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Aberfoyle Area
Callander Area Aberfoyle Area Further Afield Historic Sites Stirling Edinburgh Glasgow Opening Times



Although the following places are grouped close to Aberfoyle most of them lie along the circular route from Callander and Lenymede bed and breakfast, with a diversion to Loch Lomond. Though possible in a day, you cannot do justice to it all in less than three days. Inchmahome Priory alone deserves at least ¼ day and a picnic.


Queen Elizabeth Forest Park Visitor Centre

Formerly known as The David Marshall Lodge, the visitor center for the forest park (see previous item) is open daily from 1000 to 1800 daily Easter to October and then weekends only until Christmas. Audio visual exhibits introduce you to the forest park with displays, exhibitions, resident craftsmen, cafeteria, wheelchair access, picnic sites and toilet facilities. For more information on the Queen Elizabeth Forest Park see the Queen Elizabeth Forest Park Page.

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The Scottish Wool Centre

With a live show about the history of Scottish wool,craft displays, demonstrations of spinning and weaving, meet the animals, a gift shop and coffee shop and restaurant there is much to interest people of all ages.

Inversnaid and Loch Lomond

Drive through Aberfoyle and pass Lochs Ard and Chon enjoying some of the most beautiful scenic views on the way, take care tough since parts of this road are single track. On the way, visit Stronachlachar boat pier on Loch Katrine and then drive on pass Loch Arklet to Inversnaid on the shores of Loch Lomond. Here stroll along the banks of Loch Lomond which is Britain's largest inland expanse of water being 23 miles long and up to 5 miles wide. From here you can also walk part of the West Highland Way, view the Inversnaid Waterfall, or relax with a drink or over lunch at the Inversnaid Hotel.

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Lake of Menteith & Inchmahome Priory

Inchmahome Priory - 8k(55k)Situated about nine miles from Doune Castle on the larger of three islands in the Lake of Menteith, these ruins of a 13th century priory provide an idyllic setting for a peaceful picnic which in the spring is full of daffodils, bluebells and rhododendrons. Take the small ferry from the Port of Menteith for the short trip to the island keeping a watchful eye out for some of the many birds that make the lake their home, including great-crested grebe, goldeneye, red-breasted merganser, tufted duck, mallards, geese, herons and swans.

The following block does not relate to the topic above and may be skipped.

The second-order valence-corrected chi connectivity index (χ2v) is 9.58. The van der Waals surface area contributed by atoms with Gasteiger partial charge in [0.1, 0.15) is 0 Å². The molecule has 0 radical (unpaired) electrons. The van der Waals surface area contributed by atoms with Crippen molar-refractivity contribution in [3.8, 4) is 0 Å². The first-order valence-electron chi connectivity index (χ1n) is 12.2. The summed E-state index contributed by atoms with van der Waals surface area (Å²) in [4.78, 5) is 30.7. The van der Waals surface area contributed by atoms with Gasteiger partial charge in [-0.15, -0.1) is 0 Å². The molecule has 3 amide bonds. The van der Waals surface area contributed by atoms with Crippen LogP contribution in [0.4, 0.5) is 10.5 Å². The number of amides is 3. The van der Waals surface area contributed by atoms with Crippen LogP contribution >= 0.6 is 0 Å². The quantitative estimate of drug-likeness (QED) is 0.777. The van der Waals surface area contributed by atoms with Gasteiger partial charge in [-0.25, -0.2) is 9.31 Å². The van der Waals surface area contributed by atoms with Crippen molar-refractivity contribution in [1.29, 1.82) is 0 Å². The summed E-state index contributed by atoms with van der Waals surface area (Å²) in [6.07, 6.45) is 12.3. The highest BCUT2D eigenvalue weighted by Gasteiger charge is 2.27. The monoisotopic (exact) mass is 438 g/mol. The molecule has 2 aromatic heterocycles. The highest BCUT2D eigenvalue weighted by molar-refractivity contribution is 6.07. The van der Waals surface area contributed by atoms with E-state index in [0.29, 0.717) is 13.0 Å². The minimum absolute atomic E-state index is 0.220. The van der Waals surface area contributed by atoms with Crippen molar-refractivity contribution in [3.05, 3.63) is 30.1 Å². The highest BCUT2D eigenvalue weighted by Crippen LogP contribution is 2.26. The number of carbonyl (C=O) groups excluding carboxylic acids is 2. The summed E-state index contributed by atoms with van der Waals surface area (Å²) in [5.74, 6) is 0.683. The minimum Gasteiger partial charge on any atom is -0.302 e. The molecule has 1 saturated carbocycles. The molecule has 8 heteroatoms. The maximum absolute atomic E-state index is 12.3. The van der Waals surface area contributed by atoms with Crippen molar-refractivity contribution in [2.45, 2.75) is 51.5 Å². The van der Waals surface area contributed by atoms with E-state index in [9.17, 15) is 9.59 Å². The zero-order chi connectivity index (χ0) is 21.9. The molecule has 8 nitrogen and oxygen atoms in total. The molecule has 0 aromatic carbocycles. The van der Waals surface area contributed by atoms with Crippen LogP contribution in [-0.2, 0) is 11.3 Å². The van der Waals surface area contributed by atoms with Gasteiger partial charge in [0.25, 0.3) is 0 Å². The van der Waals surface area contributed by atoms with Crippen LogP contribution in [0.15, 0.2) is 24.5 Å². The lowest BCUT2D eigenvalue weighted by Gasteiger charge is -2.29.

Inchmahome Ferry - 5kThe priory was founded in 1238 and in 1547 was used as a safe haven from the English army by Mary, Queen of Scots. Though now in ruins there is still enough standing to give an impression of how the whole priory looked when it was in use.

When you have finished looking at the priory be sure to take a walk around the shoreline of the island. This tranquil walk takes less than twenty minutes and should not be missed. Particularly interesting are the wild flowers, ancient trees, and bird life and if you have sharp eyes you may be able to pick out the remains of a castle on the adjacent island.

Open April to September, Monday to Saturday 09:30 - 18:30 and Sunday 14:00 - 18:30. Admission including ferry rides is £2.80 for adults, £1.80 for Seniors and £1 for children.

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The Trossachs

Historically The Trossachs are a small area defined by the peaks of Ben A'an and Ben Venue, and the Lochs Katrine and Achray. This beautiful area has much to offer in terms of beauty, peace and places of interest and Callander and Aberfoyle are placed right on its doorstep. For further, more detailed information on The Trossachs go to the Trossachs Page.

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Achray Forest Drive

Visit the Achray Forest Drive for a 7 mile leisurely drive through a beautiful part of the Queen Elizabeth Forest Park visiting both Loch Achray and Loch Drunkie. An optional walk takes you further along the shores of Loch Drunkie. Beautiful Highland scenery, plenty of parking areas and places ideal for picnics. Open Easter - October.

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Dukes Pass

This pass on the Trossachs trail offers superb views over the Achray forest with a view point on the west side of the road and another on the east side at the entrance to the Achray Forest Drive. Both are worth a visit and the drive over the pass is splendid with the chance of meeting a Scottish bagpiper at the roadside.

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Farm Life Centre

Another one for the kids with farm animals to pet including rabbits and sheep as well as pony and cart rides, and a walking trail. Interesting farming artefacts and illustration of dykeing.

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Further Places to Visit

For further information on places to visit see the following pages:

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